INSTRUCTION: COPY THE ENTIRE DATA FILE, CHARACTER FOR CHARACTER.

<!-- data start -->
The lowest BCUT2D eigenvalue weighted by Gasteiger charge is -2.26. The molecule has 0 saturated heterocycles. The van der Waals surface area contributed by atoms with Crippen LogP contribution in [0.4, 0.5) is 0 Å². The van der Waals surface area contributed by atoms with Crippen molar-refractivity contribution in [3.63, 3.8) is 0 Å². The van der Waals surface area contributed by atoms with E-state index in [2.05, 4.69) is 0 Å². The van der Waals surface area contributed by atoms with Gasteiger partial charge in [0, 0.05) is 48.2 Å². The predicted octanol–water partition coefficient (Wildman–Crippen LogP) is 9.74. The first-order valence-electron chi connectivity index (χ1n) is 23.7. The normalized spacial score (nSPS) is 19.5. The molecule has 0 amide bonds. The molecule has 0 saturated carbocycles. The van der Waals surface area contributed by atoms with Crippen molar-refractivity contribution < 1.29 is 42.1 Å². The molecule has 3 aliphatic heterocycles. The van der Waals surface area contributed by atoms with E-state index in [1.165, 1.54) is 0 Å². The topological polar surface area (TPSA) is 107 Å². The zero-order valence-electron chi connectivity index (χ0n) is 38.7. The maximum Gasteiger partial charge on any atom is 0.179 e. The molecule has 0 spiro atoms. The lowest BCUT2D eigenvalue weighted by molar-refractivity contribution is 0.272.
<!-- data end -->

The lowest BCUT2D eigenvalue weighted by Gasteiger charge is -2.26. The molecule has 0 saturated heterocycles. The van der Waals surface area contributed by atoms with Crippen LogP contribution in [0.4, 0.5) is 0 Å². The van der Waals surface area contributed by atoms with Crippen molar-refractivity contribution in [3.63, 3.8) is 0 Å². The van der Waals surface area contributed by atoms with E-state index in [2.05, 4.69) is 0 Å². The van der Waals surface area contributed by atoms with Gasteiger partial charge in [0, 0.05) is 48.2 Å². The predicted octanol–water partition coefficient (Wildman–Crippen LogP) is 9.74. The first-order valence-electron chi connectivity index (χ1n) is 23.7. The normalized spacial score (nSPS) is 19.5. The molecule has 0 amide bonds. The molecule has 0 saturated carbocycles. The van der Waals surface area contributed by atoms with Crippen molar-refractivity contribution < 1.29 is 42.1 Å². The molecule has 3 aliphatic heterocycles. The van der Waals surface area contributed by atoms with E-state index in [1.165, 1.54) is 0 Å². The topological polar surface area (TPSA) is 107 Å². The zero-order valence-electron chi connectivity index (χ0n) is 38.7. The maximum Gasteiger partial charge on any atom is 0.179 e. The molecule has 0 spiro atoms. The lowest BCUT2D eigenvalue weighted by molar-refractivity contribution is 0.272.